pursue, and the exam results allow high-ability students to be identified and analyzed separately.

In a total sample of 18,000 students, 8.0 percent and 11.7 percent indicated an interest in the biological or physical sciences and engineering, respectively. Bettinger found, in an analysis conducted for the summit, that these numbers were somewhat lower for the students who attended two-year colleges—5.5 percent and 9.4 percent. In contrast, the percentages were higher for students with high ACT scores (above 24)—11.7 percent and 18.0 percent. The students at two-year institutions had somewhat lower average ACT scores than the average for all students, but in broad terms their aspirations and characteristics were similar, Bettinger said.

STUDENTS WHO LEAVE AND ENTER STEM MAJORS

A “depressing” number of students abandon STEM majors, Bettinger observed. Among all students who declared an intention to pursue a STEM major, only 43 percent were still in a STEM field at the time of their last enrollment, with the rest moving to other majors by the time of their last enrollment.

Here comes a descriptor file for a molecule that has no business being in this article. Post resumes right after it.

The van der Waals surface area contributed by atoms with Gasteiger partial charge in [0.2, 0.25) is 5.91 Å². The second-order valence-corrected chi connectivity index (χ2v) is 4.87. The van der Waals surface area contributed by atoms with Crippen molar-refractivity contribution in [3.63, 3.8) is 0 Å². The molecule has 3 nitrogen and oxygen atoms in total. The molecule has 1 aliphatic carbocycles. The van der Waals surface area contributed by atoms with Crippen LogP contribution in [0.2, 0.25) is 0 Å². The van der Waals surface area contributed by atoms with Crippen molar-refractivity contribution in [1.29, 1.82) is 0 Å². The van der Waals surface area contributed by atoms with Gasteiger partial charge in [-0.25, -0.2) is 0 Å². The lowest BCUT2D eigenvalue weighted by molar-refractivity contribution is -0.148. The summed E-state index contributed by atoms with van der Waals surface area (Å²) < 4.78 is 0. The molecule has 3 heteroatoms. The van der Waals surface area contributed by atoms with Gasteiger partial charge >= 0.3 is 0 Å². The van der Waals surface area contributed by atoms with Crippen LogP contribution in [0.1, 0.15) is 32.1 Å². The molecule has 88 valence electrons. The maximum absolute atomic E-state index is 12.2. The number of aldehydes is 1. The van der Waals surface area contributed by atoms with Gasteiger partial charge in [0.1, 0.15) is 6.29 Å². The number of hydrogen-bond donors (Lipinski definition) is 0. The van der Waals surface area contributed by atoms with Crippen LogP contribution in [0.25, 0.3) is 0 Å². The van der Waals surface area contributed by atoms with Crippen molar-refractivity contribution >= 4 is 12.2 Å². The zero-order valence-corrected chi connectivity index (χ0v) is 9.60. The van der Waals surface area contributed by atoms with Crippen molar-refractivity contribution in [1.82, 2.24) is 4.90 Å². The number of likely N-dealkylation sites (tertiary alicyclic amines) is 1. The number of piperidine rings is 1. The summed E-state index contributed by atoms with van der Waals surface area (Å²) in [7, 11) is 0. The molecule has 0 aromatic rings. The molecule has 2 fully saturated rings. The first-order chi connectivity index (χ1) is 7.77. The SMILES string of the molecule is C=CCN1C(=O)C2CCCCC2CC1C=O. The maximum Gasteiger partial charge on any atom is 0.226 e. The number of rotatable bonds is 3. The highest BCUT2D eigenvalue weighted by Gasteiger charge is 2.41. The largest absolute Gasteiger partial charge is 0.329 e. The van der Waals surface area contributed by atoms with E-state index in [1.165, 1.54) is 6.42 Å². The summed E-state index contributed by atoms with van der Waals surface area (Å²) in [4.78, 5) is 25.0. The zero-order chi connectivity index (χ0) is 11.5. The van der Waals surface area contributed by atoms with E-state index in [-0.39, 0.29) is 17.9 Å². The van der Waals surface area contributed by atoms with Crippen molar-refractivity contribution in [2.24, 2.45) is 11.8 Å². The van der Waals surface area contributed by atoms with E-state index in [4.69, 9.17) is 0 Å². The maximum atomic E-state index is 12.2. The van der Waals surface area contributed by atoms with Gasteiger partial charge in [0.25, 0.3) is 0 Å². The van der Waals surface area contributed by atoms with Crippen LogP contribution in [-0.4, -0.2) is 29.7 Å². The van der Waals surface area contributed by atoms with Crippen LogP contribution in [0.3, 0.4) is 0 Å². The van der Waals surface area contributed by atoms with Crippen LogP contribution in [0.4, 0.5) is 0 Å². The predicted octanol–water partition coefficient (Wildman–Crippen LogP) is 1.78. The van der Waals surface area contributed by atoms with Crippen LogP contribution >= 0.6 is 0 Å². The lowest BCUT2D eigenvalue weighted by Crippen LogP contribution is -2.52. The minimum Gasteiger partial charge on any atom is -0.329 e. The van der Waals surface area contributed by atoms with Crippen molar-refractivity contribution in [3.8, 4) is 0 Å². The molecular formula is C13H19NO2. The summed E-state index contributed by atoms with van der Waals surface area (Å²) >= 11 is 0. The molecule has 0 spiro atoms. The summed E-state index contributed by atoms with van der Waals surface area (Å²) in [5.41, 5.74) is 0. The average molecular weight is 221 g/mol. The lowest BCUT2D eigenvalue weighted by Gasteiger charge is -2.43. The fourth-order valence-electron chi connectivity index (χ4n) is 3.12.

The numbers were far worse for two-year students. Only 14 percent of the students at two-year colleges who intended to major in a STEM field when they took the ACT exam were still in a STEM field at the time of their last enrollment. “This defection rate is extremely high,” said Bettinger.

Almost one-half of all students who leave STEM majors switch to business majors (48.7%). Other popular majors for students who switch are the social sciences (21.2%) and education (11.1%). Among two-year switchers, about 30 percent switch to business majors, and slightly less than one-quarter each go to social science and education majors.

Meanwhile, very few students who did not intend to major in a STEM subject converted to a STEM major. Only 5.5 percent of STEM majors for students at all institutions, and only 3.4 percent for two-year students, were converts to STEM from a non-STEM major.

WHY DO STUDENTS LEAVE STEM MAJORS?

Bettinger listed five possible reasons for the relative lack of U.S. students pursuing STEM majors in two-year and four-year institutions:

1. At the end of secondary school, few are prepared to enter STEM fields.

2. Few express initial interest in entering STEM fields.



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